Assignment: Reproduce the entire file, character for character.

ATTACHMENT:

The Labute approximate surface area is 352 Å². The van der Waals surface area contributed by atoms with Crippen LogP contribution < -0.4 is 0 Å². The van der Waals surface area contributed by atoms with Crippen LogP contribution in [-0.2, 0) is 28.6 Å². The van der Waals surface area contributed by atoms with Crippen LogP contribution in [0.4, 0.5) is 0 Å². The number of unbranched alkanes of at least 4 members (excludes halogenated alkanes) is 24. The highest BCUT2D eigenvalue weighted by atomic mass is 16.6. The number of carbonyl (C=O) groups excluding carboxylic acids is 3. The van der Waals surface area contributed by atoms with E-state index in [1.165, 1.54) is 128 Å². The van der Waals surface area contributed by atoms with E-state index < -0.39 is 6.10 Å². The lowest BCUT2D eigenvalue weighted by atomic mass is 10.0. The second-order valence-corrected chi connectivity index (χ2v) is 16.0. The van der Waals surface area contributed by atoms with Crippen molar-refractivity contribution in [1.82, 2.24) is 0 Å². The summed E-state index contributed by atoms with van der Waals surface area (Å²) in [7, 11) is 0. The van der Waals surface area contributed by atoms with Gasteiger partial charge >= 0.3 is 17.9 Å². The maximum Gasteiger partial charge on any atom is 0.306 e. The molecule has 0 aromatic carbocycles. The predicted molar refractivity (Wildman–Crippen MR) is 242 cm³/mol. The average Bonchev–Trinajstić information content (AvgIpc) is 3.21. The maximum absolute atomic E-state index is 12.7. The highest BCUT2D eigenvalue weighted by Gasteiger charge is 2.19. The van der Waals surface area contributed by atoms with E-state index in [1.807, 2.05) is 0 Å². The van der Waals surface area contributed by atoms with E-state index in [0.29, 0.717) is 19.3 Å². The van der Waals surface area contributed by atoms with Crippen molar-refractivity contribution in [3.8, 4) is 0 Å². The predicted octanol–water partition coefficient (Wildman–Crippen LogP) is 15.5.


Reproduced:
The Labute approximate surface area is 352 Å². The van der Waals surface area contributed by atoms with Crippen LogP contribution < -0.4 is 0 Å². The van der Waals surface area contributed by atoms with Crippen LogP contribution in [-0.2, 0) is 28.6 Å². The van der Waals surface area contributed by atoms with Crippen LogP contribution in [0.4, 0.5) is 0 Å². The number of unbranched alkanes of at least 4 members (excludes halogenated alkanes) is 24. The highest BCUT2D eigenvalue weighted by atomic mass is 16.6. The number of carbonyl (C=O) groups excluding carboxylic acids is 3. The van der Waals surface area contributed by atoms with E-state index in [1.165, 1.54) is 128 Å². The van der Waals surface area contributed by atoms with E-state index < -0.39 is 6.10 Å². The lowest BCUT2D eigenvalue weighted by atomic mass is 10.0. The second-order valence-corrected chi connectivity index (χ2v) is 16.0. The van der Waals surface area contributed by atoms with Crippen molar-refractivity contribution in [1.82, 2.24) is 0 Å². The summed E-state index contributed by atoms with van der Waals surface area (Å²) in [7, 11) is 0. The van der Waals surface area contributed by atoms with Gasteiger partial charge >= 0.3 is 17.9 Å². The maximum Gasteiger partial charge on any atom is 0.306 e. The molecule has 0 aromatic carbocycles. The predicted molar refractivity (Wildman–Crippen MR) is 242 cm³/mol. The average Bonchev–Trinajstić information content (AvgIpc) is 3.21. The maximum absolute atomic E-state index is 12.7. The highest BCUT2D eigenvalue weighted by Gasteiger charge is 2.19. The van der Waals surface area contributed by atoms with E-state index in [1.807, 2.05) is 0 Å². The van der Waals surface area contributed by atoms with E-state index in [0.29, 0.717) is 19.3 Å². The van der Waals surface area contributed by atoms with Crippen molar-refractivity contribution in [3.8, 4) is 0 Å². The predicted octanol–water partition coefficient (Wildman–Crippen LogP) is 15.5.